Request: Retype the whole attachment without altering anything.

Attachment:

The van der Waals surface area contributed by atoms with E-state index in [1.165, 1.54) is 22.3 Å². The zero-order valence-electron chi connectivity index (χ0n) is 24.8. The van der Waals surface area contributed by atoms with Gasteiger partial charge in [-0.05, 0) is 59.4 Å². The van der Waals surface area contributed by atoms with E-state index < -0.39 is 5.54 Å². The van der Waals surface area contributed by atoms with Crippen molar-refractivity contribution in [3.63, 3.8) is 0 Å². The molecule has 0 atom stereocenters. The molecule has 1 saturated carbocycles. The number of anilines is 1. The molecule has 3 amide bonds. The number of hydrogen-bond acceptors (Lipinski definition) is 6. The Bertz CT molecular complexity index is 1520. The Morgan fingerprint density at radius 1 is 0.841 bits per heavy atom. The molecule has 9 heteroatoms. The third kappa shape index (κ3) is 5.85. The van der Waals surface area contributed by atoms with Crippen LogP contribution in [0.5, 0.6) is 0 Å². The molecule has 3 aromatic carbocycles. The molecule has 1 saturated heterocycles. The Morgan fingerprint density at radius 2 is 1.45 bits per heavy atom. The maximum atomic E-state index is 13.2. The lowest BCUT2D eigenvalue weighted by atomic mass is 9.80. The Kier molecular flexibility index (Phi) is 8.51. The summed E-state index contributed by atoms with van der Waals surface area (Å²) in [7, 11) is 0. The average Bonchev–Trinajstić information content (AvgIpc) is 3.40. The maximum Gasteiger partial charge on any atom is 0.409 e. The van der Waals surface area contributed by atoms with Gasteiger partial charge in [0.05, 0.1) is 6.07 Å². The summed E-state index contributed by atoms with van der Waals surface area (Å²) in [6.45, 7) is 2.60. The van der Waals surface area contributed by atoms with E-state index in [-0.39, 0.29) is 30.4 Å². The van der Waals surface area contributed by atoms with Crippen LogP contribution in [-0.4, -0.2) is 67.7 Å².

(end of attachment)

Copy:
The van der Waals surface area contributed by atoms with E-state index in [1.165, 1.54) is 22.3 Å². The zero-order valence-electron chi connectivity index (χ0n) is 24.8. The van der Waals surface area contributed by atoms with Gasteiger partial charge in [-0.05, 0) is 59.4 Å². The van der Waals surface area contributed by atoms with E-state index < -0.39 is 5.54 Å². The van der Waals surface area contributed by atoms with Crippen molar-refractivity contribution in [3.63, 3.8) is 0 Å². The molecule has 0 atom stereocenters. The molecule has 1 saturated carbocycles. The number of anilines is 1. The molecule has 3 amide bonds. The number of hydrogen-bond acceptors (Lipinski definition) is 6. The Bertz CT molecular complexity index is 1520. The Morgan fingerprint density at radius 1 is 0.841 bits per heavy atom. The molecule has 9 heteroatoms. The third kappa shape index (κ3) is 5.85. The van der Waals surface area contributed by atoms with Crippen LogP contribution in [0.5, 0.6) is 0 Å². The molecule has 3 aromatic carbocycles. The molecule has 1 saturated heterocycles. The Morgan fingerprint density at radius 2 is 1.45 bits per heavy atom. The maximum atomic E-state index is 13.2. The lowest BCUT2D eigenvalue weighted by atomic mass is 9.80. The Kier molecular flexibility index (Phi) is 8.51. The summed E-state index contributed by atoms with van der Waals surface area (Å²) in [7, 11) is 0. The average Bonchev–Trinajstić information content (AvgIpc) is 3.40. The maximum Gasteiger partial charge on any atom is 0.409 e. The van der Waals surface area contributed by atoms with Gasteiger partial charge in [0.05, 0.1) is 6.07 Å². The summed E-state index contributed by atoms with van der Waals surface area (Å²) in [6.45, 7) is 2.60. The van der Waals surface area contributed by atoms with E-state index in [-0.39, 0.29) is 30.4 Å². The van der Waals surface area contributed by atoms with Crippen LogP contribution in [-0.4, -0.2) is 67.7 Å².